Taiwan in the 21st Century: Aspects and Limitations of a Development Model. Edited by J. Megan Greene and Robert Ash. New York: Routledge, 2007. ISBN: 9780415666398
Taiwan in the 21st Century: Aspects and Limitations of a Development Model is a compilation of twelve chapters by different authors that attempts to consider the extent to which the history of Taiwanese development in the twentieth century can be used to inform development in other places, in particular China and Southeast Asia.
The introductory chapter, written by Greene and Ash, is an excellent summation of political and economic development in Taiwan’s modern history. The authors are careful to provide nuanced background in a judicious comparative framework, leading into a discussion of the subsequent chapters. They alert the reader to Taiwan’s unique circumstances of being under Japanese colonization, Chinese rule, and American aid. These political regimes, along with the Cold War and political liberalization contexts in the latter half of the twentieth century also help to explain the so-called Taiwan miracle. According to the Introduction, the book’s twelve chapters are divided into three parts: the first discusses the extent to which Taiwan’s development can serve as a model for other developing countries, the second examines high-tech development in Taiwan, and the third addresses Taiwan’s democratization in comparative frameworks.
In “Economic life in mainland China and Taiwan and the rise of a productive market economy,” Ramon H. Myers compares the paths of development to a market economy taken by China and Taiwan. His analysis ultimately highlights the role of economic policies driven by political regimes. Economic life in the late Qing was characterized by a liturgical command economy, a Confucian kinship customary economy, and a reticular market economy. The failure of late Qing reforms, followed by ineffectual Republican economic policies and the ideological focus of the Chinese Communist party on collective organizations all prevented the development of a modern market economy. In contrast, five decades of Japanese rule and the eventual liberalization of the Kuomintang in Taiwan allowed Taiwan to develop a market economy as well as a democratic polity.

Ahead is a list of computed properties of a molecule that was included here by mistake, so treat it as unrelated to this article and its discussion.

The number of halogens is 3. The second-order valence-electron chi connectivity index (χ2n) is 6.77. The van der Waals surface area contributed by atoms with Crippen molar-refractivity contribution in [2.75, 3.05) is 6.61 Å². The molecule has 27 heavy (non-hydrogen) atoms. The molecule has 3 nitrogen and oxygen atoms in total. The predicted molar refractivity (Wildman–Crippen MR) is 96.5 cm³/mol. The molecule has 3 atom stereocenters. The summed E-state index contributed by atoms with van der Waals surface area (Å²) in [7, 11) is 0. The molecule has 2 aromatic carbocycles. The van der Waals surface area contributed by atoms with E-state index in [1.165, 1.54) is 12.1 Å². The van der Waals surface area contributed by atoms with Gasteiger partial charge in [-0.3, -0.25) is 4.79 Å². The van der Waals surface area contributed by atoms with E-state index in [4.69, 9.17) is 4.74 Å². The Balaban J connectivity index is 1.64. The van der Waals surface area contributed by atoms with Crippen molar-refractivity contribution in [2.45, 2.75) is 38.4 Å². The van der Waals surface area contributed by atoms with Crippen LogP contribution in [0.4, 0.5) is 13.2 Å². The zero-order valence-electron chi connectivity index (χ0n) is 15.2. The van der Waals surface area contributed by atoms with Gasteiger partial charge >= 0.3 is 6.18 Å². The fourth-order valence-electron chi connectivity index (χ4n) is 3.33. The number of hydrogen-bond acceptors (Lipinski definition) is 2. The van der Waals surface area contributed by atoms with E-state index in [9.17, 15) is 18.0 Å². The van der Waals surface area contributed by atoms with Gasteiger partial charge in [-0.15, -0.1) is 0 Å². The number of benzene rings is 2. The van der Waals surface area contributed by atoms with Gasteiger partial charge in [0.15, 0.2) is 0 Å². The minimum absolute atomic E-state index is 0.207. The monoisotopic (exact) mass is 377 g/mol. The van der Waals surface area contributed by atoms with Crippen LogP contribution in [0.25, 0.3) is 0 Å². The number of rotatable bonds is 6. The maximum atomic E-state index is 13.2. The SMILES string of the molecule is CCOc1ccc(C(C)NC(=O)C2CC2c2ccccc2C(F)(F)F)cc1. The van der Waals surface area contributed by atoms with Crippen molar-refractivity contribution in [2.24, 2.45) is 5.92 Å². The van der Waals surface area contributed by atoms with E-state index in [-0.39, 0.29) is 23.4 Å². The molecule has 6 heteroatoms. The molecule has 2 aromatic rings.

The premise of “Taiwan’s success and vulnerability: Lessons for the 21st century” by Gustav Ranis is that the word “miracle” should not be used to characterize Taiwan’s success in the twentieth century, because its economic development could be explained in terms of the conditions in Taiwan and appropriate governmental responses. Early Japanese land reform, physical and institutional infrastructure, farmers’ associations, research institutes, and emphasis on primary education were all factors that contributed to impressive growth. These factors also helped Taiwan to avoid the East Asian financial crisis for the most part without resorting to IMF assistance.
In “Taiwan’s development experience: Stability with growth, 1950–2002,” Erik Thorbecke and Henry Wan argue that Taiwan’s pragmatic strategies, seen from its economic development followed by democratization, can be transferred to other countries. The authors consider the KMT’s pragmatic policies in the realms of economic management, trade and investment incentives, competitive environment, and emphasis on human capital to be “clearly transferable.” On the whole, the authors affirm that the policy of “seeking growth with stability” adopted by the KMT was beneficial to Taiwan.